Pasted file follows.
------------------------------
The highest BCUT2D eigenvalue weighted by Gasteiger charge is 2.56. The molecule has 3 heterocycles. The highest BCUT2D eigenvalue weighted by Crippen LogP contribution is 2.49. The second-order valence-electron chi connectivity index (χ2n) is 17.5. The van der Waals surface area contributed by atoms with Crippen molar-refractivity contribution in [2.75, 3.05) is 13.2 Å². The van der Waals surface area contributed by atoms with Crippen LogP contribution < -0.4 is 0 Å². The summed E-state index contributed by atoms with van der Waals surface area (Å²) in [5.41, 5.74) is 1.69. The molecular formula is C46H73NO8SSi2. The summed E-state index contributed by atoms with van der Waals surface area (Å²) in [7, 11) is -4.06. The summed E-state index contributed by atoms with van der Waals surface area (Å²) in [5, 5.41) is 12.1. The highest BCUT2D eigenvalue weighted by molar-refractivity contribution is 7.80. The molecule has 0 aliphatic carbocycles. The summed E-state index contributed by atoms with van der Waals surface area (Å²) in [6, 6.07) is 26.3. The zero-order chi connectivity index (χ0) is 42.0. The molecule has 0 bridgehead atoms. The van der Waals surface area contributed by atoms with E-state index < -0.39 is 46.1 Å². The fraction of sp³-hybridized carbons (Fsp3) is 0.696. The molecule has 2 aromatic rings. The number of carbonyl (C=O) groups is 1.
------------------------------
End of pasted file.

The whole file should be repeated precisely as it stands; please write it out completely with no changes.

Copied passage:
The highest BCUT2D eigenvalue weighted by Gasteiger charge is 2.56. The molecule has 3 heterocycles. The highest BCUT2D eigenvalue weighted by Crippen LogP contribution is 2.49. The second-order valence-electron chi connectivity index (χ2n) is 17.5. The van der Waals surface area contributed by atoms with Crippen molar-refractivity contribution in [2.75, 3.05) is 13.2 Å². The van der Waals surface area contributed by atoms with Crippen LogP contribution < -0.4 is 0 Å². The summed E-state index contributed by atoms with van der Waals surface area (Å²) in [5.41, 5.74) is 1.69. The molecular formula is C46H73NO8SSi2. The summed E-state index contributed by atoms with van der Waals surface area (Å²) in [7, 11) is -4.06. The summed E-state index contributed by atoms with van der Waals surface area (Å²) in [5, 5.41) is 12.1. The highest BCUT2D eigenvalue weighted by molar-refractivity contribution is 7.80. The molecule has 0 aliphatic carbocycles. The summed E-state index contributed by atoms with van der Waals surface area (Å²) in [6, 6.07) is 26.3. The zero-order chi connectivity index (χ0) is 42.0. The molecule has 0 bridgehead atoms. The van der Waals surface area contributed by atoms with E-state index < -0.39 is 46.1 Å². The fraction of sp³-hybridized carbons (Fsp3) is 0.696. The molecule has 2 aromatic rings. The number of carbonyl (C=O) groups is 1.